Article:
Tony Waddington took a sixteen man squad to America, which included recent signing Gordon Banks, England’s World Cup winning goalkeeper. Peter Dobing, who’d scored 19 goals for Stoke that season had to miss the first two weeks of the summer season to conclude some personal business, but one player who missed the trip completely was Calvin Palmer, a popular utility player, who clashed with defender Maurice Setters in a training session as the team prepared for the summer tour.
Palmer and Setters didn’t see eye to eye, and when Setters barged Palmer against a wall in the gymnasium at the Victoria Ground, the pair came to blows. Setters later apologised to his manager, but Palmer wouldn’t follow suit and spent the rest of the summer in England as his team mates were travelling all over America.
Stoke didn’t have long to prepare for the USA Championship, and just two weeks after their final game of the season – a goalless draw at Old Trafford against Champions Manchester United – they were kicking off their American season as the Cleveland Stokers against Washington Whips in the US capital.
Goals from Maurice Setters and Roy Vernon handed the Stokers a 2-1 victory, though the Whips manager Eddie Turnbull was less than impressed with our approach to the game. “Their defensive outlook will hardly encourage our hosts to come out and see what it is all about”, moaned the Aberdeen boss.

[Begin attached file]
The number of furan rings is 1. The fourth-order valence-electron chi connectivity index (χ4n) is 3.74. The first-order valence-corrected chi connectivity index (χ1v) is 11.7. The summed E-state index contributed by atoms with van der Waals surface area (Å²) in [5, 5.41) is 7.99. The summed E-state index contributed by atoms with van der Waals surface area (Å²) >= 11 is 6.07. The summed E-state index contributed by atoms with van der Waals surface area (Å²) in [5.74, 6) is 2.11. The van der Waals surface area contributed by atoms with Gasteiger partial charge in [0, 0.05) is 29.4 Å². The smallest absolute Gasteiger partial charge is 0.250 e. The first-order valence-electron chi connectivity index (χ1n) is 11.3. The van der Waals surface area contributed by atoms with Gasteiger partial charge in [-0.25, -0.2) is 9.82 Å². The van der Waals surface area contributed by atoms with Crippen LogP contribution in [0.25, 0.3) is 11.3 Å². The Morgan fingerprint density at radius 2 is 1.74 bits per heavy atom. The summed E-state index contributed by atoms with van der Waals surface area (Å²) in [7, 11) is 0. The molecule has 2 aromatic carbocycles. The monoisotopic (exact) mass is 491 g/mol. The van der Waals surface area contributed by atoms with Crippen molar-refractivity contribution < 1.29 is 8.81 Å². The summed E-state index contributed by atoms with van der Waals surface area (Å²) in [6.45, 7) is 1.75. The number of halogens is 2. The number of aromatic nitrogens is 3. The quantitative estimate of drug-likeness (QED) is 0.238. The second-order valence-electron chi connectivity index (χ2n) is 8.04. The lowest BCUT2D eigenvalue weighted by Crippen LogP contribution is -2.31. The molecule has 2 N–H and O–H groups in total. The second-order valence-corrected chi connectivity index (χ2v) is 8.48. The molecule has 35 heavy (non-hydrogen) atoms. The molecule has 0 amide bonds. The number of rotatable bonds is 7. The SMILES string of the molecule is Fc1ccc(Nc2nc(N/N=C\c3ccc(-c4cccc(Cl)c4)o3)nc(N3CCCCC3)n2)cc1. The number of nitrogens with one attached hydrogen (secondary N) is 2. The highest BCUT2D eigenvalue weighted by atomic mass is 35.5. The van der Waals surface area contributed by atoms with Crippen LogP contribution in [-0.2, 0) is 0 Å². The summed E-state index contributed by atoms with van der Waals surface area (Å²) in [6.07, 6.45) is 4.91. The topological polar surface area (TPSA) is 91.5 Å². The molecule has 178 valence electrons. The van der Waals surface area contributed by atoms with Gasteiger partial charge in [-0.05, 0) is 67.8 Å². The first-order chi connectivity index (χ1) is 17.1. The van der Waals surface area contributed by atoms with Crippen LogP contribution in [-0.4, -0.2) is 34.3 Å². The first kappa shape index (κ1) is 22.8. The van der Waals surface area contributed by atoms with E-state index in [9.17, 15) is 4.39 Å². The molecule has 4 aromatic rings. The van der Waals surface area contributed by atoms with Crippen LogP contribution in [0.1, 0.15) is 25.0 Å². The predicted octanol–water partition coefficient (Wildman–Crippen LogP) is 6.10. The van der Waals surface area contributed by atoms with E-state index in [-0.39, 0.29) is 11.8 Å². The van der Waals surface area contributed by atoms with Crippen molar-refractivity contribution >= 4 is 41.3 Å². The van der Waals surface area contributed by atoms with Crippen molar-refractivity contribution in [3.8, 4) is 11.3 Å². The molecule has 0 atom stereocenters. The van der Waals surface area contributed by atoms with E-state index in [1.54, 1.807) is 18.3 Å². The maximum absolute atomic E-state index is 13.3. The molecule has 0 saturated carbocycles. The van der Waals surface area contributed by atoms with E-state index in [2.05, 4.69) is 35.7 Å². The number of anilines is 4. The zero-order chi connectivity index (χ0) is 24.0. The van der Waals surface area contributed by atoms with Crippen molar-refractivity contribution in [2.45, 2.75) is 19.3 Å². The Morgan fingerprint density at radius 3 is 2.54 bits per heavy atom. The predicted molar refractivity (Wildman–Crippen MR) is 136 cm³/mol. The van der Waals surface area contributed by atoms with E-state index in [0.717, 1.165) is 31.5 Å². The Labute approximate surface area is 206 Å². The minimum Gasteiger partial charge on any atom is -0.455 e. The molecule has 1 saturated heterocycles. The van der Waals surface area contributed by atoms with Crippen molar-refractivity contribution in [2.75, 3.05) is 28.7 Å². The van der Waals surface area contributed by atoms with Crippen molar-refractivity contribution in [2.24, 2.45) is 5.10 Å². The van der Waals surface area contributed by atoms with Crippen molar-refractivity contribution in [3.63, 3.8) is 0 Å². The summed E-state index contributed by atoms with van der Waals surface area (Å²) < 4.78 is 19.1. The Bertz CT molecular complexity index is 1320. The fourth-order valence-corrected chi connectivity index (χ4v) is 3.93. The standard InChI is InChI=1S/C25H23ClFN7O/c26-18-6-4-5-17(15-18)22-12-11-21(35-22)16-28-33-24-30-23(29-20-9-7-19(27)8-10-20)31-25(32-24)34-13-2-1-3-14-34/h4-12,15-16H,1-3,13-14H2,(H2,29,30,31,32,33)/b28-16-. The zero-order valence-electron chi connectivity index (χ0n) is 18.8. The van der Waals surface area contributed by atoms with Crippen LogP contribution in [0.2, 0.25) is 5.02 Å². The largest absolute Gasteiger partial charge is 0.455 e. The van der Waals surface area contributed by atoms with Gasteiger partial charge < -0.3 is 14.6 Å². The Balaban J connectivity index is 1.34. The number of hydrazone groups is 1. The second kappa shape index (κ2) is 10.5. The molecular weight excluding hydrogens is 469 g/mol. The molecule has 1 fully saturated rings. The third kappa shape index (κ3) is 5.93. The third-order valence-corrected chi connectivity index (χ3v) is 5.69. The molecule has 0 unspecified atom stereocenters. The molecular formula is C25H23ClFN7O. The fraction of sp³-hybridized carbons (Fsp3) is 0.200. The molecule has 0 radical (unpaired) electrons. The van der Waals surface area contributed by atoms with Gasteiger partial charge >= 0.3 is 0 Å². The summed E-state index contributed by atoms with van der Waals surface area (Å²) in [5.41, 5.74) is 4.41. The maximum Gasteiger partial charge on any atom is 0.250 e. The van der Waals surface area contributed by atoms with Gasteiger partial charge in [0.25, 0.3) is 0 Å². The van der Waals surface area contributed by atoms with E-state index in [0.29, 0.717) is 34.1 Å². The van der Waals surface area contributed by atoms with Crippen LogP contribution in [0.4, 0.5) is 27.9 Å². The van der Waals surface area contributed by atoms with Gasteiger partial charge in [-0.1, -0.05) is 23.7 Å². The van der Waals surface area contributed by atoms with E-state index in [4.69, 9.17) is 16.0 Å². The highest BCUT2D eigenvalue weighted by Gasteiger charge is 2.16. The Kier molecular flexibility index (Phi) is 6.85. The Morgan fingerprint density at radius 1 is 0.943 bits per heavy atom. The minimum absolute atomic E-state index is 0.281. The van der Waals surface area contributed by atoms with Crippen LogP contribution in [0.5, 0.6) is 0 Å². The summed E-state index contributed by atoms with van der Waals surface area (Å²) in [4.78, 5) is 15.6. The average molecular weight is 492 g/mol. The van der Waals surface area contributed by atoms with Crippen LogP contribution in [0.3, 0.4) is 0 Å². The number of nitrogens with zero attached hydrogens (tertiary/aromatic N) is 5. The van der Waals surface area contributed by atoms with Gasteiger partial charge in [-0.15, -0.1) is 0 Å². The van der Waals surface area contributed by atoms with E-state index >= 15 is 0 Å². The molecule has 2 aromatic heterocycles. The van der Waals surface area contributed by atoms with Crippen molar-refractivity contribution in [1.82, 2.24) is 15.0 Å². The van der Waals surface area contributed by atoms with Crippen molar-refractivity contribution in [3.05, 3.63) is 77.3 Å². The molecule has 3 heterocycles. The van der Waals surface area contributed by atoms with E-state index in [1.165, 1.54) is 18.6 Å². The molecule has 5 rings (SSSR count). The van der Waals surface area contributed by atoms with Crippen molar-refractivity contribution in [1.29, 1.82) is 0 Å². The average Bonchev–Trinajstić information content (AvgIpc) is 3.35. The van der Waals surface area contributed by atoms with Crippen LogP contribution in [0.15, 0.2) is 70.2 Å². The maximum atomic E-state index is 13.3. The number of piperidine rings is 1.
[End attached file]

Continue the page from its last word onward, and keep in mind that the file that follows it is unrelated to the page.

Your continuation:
The Stokers’ following three games hardly set pulses racing either. Mike Bernard gave us the lead against Chicago Mustangs, only for our Italian opponents to even things up in the second half, and we just about saw off the challenge of Boston Rovers when Setters nodded home Vernon’s cross for his second goal of the season just two minutes from time. A crowd of just 4,128 – five thousand down on the opening match against Chicago – saw the Stokers and Los Angeles Wolves play out a goalless draw in a game littered with missed chances, but we remained unbeaten and topped the Eastern Division with six points from our first four games.
Off the pitch, the visiting players were enjoying the American lifestyle, and were treated like celebrities wherever they went. Wolves’ players in particular were enjoying their stay in Beverley Hills and were often in the media spotlight with Hollywood A-listers. Glentoran’s little-known players spent an evening in the company of Frank Sinatra during their visit to New York.
Things were quite different on the pitch however. The competitive nature of the games took the organisers by surprise and there were constant complaints about the standard of the American officials.
Johnny Colrain, the player coach of Detroit Cougars found himself suspended for three games after being found guilty of punching a linesman whose flag had ruled out what he thought was a legitimate winning goal for his team towards the end of an ill-tempered opening game against Boston Rovers, while in New York on June 11th, the match between the Uruguayan and Italian entrants, New York Skyliners and Chicago Mustangs was abandoned when fans invaded the pitch after trouble inevitably flared between the two teams.